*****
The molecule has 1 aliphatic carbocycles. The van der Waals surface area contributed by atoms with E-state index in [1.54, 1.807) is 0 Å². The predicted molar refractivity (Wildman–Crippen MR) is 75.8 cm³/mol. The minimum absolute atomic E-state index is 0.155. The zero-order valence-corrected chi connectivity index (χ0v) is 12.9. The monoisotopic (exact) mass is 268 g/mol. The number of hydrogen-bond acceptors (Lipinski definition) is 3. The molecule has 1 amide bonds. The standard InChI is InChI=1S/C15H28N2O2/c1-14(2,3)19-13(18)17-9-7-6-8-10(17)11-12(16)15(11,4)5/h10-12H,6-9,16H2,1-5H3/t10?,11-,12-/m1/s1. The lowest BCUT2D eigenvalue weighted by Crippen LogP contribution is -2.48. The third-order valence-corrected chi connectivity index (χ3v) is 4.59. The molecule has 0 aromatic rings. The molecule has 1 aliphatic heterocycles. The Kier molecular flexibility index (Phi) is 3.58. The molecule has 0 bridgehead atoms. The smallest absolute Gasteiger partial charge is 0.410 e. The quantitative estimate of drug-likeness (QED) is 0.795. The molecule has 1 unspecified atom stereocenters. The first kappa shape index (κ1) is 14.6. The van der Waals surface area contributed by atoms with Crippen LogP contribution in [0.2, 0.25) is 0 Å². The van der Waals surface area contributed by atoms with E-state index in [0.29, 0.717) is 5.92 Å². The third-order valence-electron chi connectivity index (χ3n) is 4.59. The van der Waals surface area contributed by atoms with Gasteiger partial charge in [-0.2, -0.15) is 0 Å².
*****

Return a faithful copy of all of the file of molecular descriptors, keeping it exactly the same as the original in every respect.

The molecule has 1 aliphatic carbocycles. The van der Waals surface area contributed by atoms with E-state index in [1.54, 1.807) is 0 Å². The predicted molar refractivity (Wildman–Crippen MR) is 75.8 cm³/mol. The minimum absolute atomic E-state index is 0.155. The zero-order valence-corrected chi connectivity index (χ0v) is 12.9. The monoisotopic (exact) mass is 268 g/mol. The number of hydrogen-bond acceptors (Lipinski definition) is 3. The molecule has 1 amide bonds. The standard InChI is InChI=1S/C15H28N2O2/c1-14(2,3)19-13(18)17-9-7-6-8-10(17)11-12(16)15(11,4)5/h10-12H,6-9,16H2,1-5H3/t10?,11-,12-/m1/s1. The lowest BCUT2D eigenvalue weighted by Crippen LogP contribution is -2.48. The third-order valence-corrected chi connectivity index (χ3v) is 4.59. The molecule has 0 aromatic rings. The molecule has 1 aliphatic heterocycles. The Kier molecular flexibility index (Phi) is 3.58. The molecule has 0 bridgehead atoms. The smallest absolute Gasteiger partial charge is 0.410 e. The quantitative estimate of drug-likeness (QED) is 0.795. The molecule has 1 unspecified atom stereocenters. The first kappa shape index (κ1) is 14.6. The van der Waals surface area contributed by atoms with Crippen LogP contribution in [0.2, 0.25) is 0 Å². The van der Waals surface area contributed by atoms with E-state index in [0.29, 0.717) is 5.92 Å². The third-order valence-electron chi connectivity index (χ3n) is 4.59. The van der Waals surface area contributed by atoms with Gasteiger partial charge in [-0.2, -0.15) is 0 Å².